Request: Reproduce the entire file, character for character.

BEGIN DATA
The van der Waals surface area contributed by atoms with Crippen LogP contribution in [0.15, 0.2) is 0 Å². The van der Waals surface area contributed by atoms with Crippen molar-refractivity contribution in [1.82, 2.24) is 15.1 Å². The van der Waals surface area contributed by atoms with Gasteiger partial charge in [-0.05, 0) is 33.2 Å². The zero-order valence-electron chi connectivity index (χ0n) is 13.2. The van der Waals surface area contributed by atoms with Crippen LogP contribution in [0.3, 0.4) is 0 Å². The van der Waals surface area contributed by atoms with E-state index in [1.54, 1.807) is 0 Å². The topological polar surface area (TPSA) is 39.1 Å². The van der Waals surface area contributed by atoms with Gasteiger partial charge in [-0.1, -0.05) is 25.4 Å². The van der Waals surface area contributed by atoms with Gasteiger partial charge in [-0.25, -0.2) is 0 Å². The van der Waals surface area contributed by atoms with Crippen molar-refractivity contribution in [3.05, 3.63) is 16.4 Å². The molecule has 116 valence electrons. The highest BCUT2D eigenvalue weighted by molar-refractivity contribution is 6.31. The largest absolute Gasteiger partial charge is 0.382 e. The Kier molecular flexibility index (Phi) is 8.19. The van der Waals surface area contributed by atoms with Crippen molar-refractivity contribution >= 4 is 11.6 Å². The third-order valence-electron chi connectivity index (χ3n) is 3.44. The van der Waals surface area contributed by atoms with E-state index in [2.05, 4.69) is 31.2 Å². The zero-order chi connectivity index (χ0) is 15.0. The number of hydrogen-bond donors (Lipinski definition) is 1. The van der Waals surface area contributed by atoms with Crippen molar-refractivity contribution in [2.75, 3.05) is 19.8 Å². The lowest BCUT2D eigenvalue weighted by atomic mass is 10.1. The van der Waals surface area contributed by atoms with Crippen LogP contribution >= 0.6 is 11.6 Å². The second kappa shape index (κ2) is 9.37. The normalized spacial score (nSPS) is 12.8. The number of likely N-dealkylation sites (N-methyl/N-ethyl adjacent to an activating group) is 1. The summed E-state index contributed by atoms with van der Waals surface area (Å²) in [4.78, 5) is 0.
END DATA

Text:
The van der Waals surface area contributed by atoms with Crippen LogP contribution in [0.15, 0.2) is 0 Å². The van der Waals surface area contributed by atoms with Crippen molar-refractivity contribution in [1.82, 2.24) is 15.1 Å². The van der Waals surface area contributed by atoms with Gasteiger partial charge in [-0.05, 0) is 33.2 Å². The zero-order valence-electron chi connectivity index (χ0n) is 13.2. The van der Waals surface area contributed by atoms with Crippen LogP contribution in [0.3, 0.4) is 0 Å². The van der Waals surface area contributed by atoms with E-state index in [1.54, 1.807) is 0 Å². The topological polar surface area (TPSA) is 39.1 Å². The van der Waals surface area contributed by atoms with Gasteiger partial charge in [-0.1, -0.05) is 25.4 Å². The van der Waals surface area contributed by atoms with Gasteiger partial charge in [-0.25, -0.2) is 0 Å². The van der Waals surface area contributed by atoms with Crippen molar-refractivity contribution in [3.05, 3.63) is 16.4 Å². The molecule has 116 valence electrons. The highest BCUT2D eigenvalue weighted by molar-refractivity contribution is 6.31. The largest absolute Gasteiger partial charge is 0.382 e. The Kier molecular flexibility index (Phi) is 8.19. The van der Waals surface area contributed by atoms with Crippen molar-refractivity contribution >= 4 is 11.6 Å². The third-order valence-electron chi connectivity index (χ3n) is 3.44. The van der Waals surface area contributed by atoms with E-state index in [2.05, 4.69) is 31.2 Å². The zero-order chi connectivity index (χ0) is 15.0. The number of hydrogen-bond donors (Lipinski definition) is 1. The van der Waals surface area contributed by atoms with Crippen molar-refractivity contribution in [2.75, 3.05) is 19.8 Å². The lowest BCUT2D eigenvalue weighted by atomic mass is 10.1. The van der Waals surface area contributed by atoms with Crippen LogP contribution >= 0.6 is 11.6 Å². The second kappa shape index (κ2) is 9.37. The normalized spacial score (nSPS) is 12.8. The number of likely N-dealkylation sites (N-methyl/N-ethyl adjacent to an activating group) is 1. The summed E-state index contributed by atoms with van der Waals surface area (Å²) in [4.78, 5) is 0.